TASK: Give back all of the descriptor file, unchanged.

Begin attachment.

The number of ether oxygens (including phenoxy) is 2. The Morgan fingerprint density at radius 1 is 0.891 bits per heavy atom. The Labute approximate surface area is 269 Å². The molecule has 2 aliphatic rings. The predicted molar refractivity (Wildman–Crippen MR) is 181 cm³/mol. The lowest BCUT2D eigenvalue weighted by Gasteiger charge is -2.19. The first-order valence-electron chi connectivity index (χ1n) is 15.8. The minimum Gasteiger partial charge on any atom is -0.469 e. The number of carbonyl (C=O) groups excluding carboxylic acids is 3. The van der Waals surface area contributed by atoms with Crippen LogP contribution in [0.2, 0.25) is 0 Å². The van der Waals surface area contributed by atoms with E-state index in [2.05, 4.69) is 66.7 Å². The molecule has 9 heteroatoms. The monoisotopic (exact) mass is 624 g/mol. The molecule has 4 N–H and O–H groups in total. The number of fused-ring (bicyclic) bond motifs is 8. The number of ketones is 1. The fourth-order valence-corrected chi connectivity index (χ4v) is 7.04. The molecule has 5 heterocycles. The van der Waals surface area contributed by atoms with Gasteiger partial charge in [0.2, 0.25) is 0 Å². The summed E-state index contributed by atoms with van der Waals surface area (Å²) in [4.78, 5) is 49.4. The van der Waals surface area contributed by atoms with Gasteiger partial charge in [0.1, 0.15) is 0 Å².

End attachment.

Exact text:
The number of ether oxygens (including phenoxy) is 2. The Morgan fingerprint density at radius 1 is 0.891 bits per heavy atom. The Labute approximate surface area is 269 Å². The molecule has 2 aliphatic rings. The predicted molar refractivity (Wildman–Crippen MR) is 181 cm³/mol. The lowest BCUT2D eigenvalue weighted by Gasteiger charge is -2.19. The first-order valence-electron chi connectivity index (χ1n) is 15.8. The minimum Gasteiger partial charge on any atom is -0.469 e. The number of carbonyl (C=O) groups excluding carboxylic acids is 3. The van der Waals surface area contributed by atoms with Crippen LogP contribution in [0.2, 0.25) is 0 Å². The van der Waals surface area contributed by atoms with E-state index in [2.05, 4.69) is 66.7 Å². The molecule has 9 heteroatoms. The monoisotopic (exact) mass is 624 g/mol. The molecule has 4 N–H and O–H groups in total. The number of fused-ring (bicyclic) bond motifs is 8. The number of ketones is 1. The fourth-order valence-corrected chi connectivity index (χ4v) is 7.04. The molecule has 5 heterocycles. The van der Waals surface area contributed by atoms with Gasteiger partial charge in [0.2, 0.25) is 0 Å². The summed E-state index contributed by atoms with van der Waals surface area (Å²) in [4.78, 5) is 49.4. The van der Waals surface area contributed by atoms with Gasteiger partial charge in [0.1, 0.15) is 0 Å².